Space, comfort and practicality
The Pathfinder clocks in at a touch over five metres long, meaning car park overhang is an inevitability you'll have to come to terms with. Turns out seven seats equates to a lot of rows – a set-up that can feel positively cavernous if you, like me, have no offspring. I half expected to yell 'coooo-eeeee' and have my voice reverberate back to me from the boot.
On the plus side, fold the 50:50 split rear row down flat and you'll be able to sleep in the Pathfinder should you find yourself stranded amid this coronavirus apocalypse (I genuinely tested this and, even though I'm almost six-feet tall, I was able to lie flat, albeit on an angle).
Boot space with the rear row up is 453L and 1354L with it folded down (2260L with all rows stowed). So, if you can't fit your luggage in there, only Marie Kondo can save you.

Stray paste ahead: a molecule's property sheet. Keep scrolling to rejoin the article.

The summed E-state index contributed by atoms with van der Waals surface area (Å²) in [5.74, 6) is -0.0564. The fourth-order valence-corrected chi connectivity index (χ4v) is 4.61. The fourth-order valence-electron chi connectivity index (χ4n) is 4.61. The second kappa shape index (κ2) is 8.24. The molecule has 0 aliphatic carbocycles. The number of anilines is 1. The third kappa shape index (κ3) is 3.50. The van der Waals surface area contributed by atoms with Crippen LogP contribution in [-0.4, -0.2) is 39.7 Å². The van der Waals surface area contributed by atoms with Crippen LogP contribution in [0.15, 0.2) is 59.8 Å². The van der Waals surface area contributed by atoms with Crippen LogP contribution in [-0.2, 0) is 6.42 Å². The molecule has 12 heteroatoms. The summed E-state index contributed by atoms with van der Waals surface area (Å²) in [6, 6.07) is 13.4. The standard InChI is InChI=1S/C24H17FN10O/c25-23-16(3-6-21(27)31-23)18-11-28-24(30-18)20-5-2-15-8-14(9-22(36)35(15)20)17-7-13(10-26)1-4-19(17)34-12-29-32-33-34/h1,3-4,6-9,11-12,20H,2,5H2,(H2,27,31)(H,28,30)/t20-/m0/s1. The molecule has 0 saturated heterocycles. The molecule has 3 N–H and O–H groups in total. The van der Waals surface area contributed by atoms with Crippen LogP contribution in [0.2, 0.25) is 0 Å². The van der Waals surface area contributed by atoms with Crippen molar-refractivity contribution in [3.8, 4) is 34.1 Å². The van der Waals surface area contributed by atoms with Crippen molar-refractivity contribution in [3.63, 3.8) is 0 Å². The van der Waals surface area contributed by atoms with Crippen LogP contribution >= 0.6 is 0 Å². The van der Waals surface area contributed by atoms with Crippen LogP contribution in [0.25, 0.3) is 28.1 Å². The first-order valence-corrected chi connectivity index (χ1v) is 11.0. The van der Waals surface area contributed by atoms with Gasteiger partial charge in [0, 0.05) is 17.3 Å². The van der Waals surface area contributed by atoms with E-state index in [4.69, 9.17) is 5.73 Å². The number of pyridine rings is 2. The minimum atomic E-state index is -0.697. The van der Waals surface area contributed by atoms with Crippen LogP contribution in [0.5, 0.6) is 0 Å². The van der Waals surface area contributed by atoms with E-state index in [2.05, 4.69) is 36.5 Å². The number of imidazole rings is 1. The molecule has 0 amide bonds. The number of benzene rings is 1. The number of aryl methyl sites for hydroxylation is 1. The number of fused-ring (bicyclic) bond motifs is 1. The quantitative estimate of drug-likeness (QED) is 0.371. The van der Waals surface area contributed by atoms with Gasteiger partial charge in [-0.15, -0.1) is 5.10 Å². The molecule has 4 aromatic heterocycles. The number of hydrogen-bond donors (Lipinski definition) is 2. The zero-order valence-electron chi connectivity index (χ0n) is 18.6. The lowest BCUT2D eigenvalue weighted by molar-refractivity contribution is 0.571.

The middle row of seats also has a 'cargo mode' that folds them in half into a 'V' shape to create more floor space if required, while the headrests snap down for easy stowing.
There are seat heaters and cupholders in the front, but back-seat passengers aren't forgotten – the dual sunroof means even the third row is soaked in sunlight, while there are air vents, cupholders and speakers all the way to the back row.
Leg room in each row is also ample and the rear feels like a proper back row, not like the rear-facing, cramped, fold-up seats in the ’90s station wagons of my childhood.
Basically, if you don't need a car, you could purchase the Pathfinder and convert it to a small house, minus the mortgage.
The real price you'll pay for all this extra room? The ST-L is an undisputedly thirsty beast. Nissan claims a combined-cycle fuel consumption figure of 10.1L/100km, which compares to the CX-9 AWD at 9.0L/100km or corresponding Hyundai Santa Fe at 10.6L/100km.
You'd have to be driving fairly conservatively to get that 10.1L figure, however, given according to the car's trip computer, my working week returned a fuel consumption figure approaching 15.0L/100km based purely on city and suburban driving.